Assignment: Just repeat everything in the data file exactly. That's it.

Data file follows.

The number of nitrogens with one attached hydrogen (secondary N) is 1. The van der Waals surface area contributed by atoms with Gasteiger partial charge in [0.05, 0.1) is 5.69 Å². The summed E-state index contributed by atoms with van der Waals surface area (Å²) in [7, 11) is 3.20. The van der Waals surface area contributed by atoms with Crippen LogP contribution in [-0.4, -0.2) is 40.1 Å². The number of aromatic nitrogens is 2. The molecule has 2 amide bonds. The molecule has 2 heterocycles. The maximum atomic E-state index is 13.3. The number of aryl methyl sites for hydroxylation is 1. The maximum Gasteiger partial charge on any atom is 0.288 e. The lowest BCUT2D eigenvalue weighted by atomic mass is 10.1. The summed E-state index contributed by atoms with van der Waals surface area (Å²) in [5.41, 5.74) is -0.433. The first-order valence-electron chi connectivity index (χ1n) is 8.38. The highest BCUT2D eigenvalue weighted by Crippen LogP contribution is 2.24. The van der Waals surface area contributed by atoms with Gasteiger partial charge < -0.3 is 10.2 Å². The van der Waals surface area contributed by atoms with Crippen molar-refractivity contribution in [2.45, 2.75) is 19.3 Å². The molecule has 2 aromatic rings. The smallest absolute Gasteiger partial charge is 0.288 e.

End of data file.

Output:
The number of nitrogens with one attached hydrogen (secondary N) is 1. The van der Waals surface area contributed by atoms with Gasteiger partial charge in [0.05, 0.1) is 5.69 Å². The summed E-state index contributed by atoms with van der Waals surface area (Å²) in [7, 11) is 3.20. The van der Waals surface area contributed by atoms with Crippen LogP contribution in [-0.4, -0.2) is 40.1 Å². The number of aromatic nitrogens is 2. The molecule has 2 amide bonds. The molecule has 2 heterocycles. The maximum atomic E-state index is 13.3. The number of aryl methyl sites for hydroxylation is 1. The maximum Gasteiger partial charge on any atom is 0.288 e. The lowest BCUT2D eigenvalue weighted by atomic mass is 10.1. The summed E-state index contributed by atoms with van der Waals surface area (Å²) in [5.41, 5.74) is -0.433. The first-order valence-electron chi connectivity index (χ1n) is 8.38. The highest BCUT2D eigenvalue weighted by Crippen LogP contribution is 2.24. The van der Waals surface area contributed by atoms with Gasteiger partial charge < -0.3 is 10.2 Å². The van der Waals surface area contributed by atoms with Crippen molar-refractivity contribution in [2.45, 2.75) is 19.3 Å². The molecule has 2 aromatic rings. The smallest absolute Gasteiger partial charge is 0.288 e.